At Grand Rapids fundraiser, Ukrainian reflects on the night ‘everything was taken away’

GRAND RAPIDS, Mich. (WOOD) – In Ukraine, Iryna Wells and her family were living what we here in the US would call the American Dream.

They had a home. The children went to a good school and enjoyed all sorts of extracurricular activities.

“We work really hard. Yeah, it wasn’t easy,” Wells told News 8 on Saturday. “We had everything our family could ask for. We could afford all this for our children. “

Suddenly everything was gone.

“Everything was taken away on the night of February 24,” she said.

That’s the night Russian artillery shells fell on the Wells family’s Kiev neighborhood.

“At that point, we didn’t even understand what to expect. We didn’t understand the magnitude of what was in store for us,” Wells said.

She, her West Michigan-born husband, and their three children fled Ukraine and eventually made their way to West Michigan.

Wells’ story helped inspire parishioners from St. Isadore Catholic Church, its Knights of Columbus Council and St. Michael’s Ukrainian Catholic Church to hold a fundraiser in Grand Rapids Saturday night. The event took place at St. Isidore’s Parish Life Center in northeast Grand Rapids. They hope to raise at least $15,000 in humanitarian aid for Ukraine.

“We felt this was a need that we needed to address,” said Mike Bertram of St. Isidore Knights of Columbus Council 12258.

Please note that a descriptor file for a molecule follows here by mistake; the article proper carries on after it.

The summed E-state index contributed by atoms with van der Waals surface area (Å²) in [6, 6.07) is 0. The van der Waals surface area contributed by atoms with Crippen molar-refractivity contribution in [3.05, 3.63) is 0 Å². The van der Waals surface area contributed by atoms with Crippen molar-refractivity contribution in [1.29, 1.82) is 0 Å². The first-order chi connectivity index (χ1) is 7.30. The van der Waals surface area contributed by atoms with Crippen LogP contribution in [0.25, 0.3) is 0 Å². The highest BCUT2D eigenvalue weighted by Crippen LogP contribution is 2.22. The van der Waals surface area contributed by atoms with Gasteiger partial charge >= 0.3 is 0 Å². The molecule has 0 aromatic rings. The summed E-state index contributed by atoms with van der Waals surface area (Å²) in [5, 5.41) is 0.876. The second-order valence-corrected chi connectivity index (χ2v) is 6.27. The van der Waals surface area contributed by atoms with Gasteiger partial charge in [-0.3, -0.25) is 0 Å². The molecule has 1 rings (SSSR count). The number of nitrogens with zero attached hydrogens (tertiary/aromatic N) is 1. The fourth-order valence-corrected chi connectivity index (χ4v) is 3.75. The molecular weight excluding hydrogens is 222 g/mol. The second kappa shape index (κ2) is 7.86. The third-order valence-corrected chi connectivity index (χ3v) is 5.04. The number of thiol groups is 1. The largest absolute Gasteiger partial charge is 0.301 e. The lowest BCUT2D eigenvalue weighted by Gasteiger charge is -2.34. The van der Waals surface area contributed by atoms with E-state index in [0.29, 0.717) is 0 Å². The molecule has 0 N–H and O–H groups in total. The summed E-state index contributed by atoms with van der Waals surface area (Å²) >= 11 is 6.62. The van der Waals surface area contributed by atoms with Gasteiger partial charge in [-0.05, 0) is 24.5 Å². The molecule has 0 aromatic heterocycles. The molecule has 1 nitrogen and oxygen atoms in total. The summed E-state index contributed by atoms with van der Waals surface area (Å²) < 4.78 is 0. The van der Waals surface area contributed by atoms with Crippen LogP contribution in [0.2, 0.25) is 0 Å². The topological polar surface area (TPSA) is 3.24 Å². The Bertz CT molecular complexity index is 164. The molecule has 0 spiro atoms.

There were incentives. People were queuing for the pierogi and the Ukrainian desserts.

Your donations will help meet needs for a long list of non-military staples. The big items are ambulances to transport the sick and wounded.

“When Russians see a big white van with a cross on the top, they try to shoot at it. Two of our vehicles have already been hit,” Wells said.

St. Michael previously raised enough money to buy four ambulances, but one has already been destroyed.

A flag signed by Ukrainian medics, including one who later died transporting patients, was on display at Saturday’s fundraiser.

Wells said she doesn’t seek pity on the people of her homeland. No Ukrainian wants that. They only need help in a fight they are confident they will win.

“We got up. We stood up to protect our country, our little children, our homes,” Wells said. “And we will endure to the last breath. But we will keep Ukraine independent.” At Grand Rapids fundraiser, Ukrainian reflects on the night 'everything was taken away'

Dais Johnston

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